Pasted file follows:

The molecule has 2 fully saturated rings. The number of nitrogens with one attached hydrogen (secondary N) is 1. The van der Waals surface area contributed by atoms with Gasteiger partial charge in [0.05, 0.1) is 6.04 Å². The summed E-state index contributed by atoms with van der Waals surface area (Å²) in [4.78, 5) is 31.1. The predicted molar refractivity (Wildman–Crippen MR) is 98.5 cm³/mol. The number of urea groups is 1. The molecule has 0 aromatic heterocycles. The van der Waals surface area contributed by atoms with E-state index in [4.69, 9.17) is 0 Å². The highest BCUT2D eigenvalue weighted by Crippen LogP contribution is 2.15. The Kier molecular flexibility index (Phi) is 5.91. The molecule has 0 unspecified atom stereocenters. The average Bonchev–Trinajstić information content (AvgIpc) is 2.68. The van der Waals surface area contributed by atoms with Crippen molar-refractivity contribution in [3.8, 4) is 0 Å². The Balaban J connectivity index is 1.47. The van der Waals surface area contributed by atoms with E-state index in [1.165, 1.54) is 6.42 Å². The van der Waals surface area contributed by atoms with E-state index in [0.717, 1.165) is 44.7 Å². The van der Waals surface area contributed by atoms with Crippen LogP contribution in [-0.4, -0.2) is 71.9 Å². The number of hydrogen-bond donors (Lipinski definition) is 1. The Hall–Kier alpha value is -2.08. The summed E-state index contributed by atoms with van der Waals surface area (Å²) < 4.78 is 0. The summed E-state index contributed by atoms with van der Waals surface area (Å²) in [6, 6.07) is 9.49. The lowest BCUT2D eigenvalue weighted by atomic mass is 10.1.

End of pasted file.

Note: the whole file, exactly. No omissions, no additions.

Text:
The molecule has 2 fully saturated rings. The number of nitrogens with one attached hydrogen (secondary N) is 1. The van der Waals surface area contributed by atoms with Gasteiger partial charge in [0.05, 0.1) is 6.04 Å². The summed E-state index contributed by atoms with van der Waals surface area (Å²) in [4.78, 5) is 31.1. The predicted molar refractivity (Wildman–Crippen MR) is 98.5 cm³/mol. The number of urea groups is 1. The molecule has 0 aromatic heterocycles. The van der Waals surface area contributed by atoms with E-state index in [4.69, 9.17) is 0 Å². The highest BCUT2D eigenvalue weighted by Crippen LogP contribution is 2.15. The Kier molecular flexibility index (Phi) is 5.91. The molecule has 0 unspecified atom stereocenters. The average Bonchev–Trinajstić information content (AvgIpc) is 2.68. The van der Waals surface area contributed by atoms with Crippen molar-refractivity contribution in [3.8, 4) is 0 Å². The Balaban J connectivity index is 1.47. The van der Waals surface area contributed by atoms with E-state index in [1.165, 1.54) is 6.42 Å². The van der Waals surface area contributed by atoms with E-state index in [0.717, 1.165) is 44.7 Å². The van der Waals surface area contributed by atoms with Crippen LogP contribution in [-0.4, -0.2) is 71.9 Å². The number of hydrogen-bond donors (Lipinski definition) is 1. The Hall–Kier alpha value is -2.08. The summed E-state index contributed by atoms with van der Waals surface area (Å²) < 4.78 is 0. The summed E-state index contributed by atoms with van der Waals surface area (Å²) in [6, 6.07) is 9.49. The lowest BCUT2D eigenvalue weighted by atomic mass is 10.1.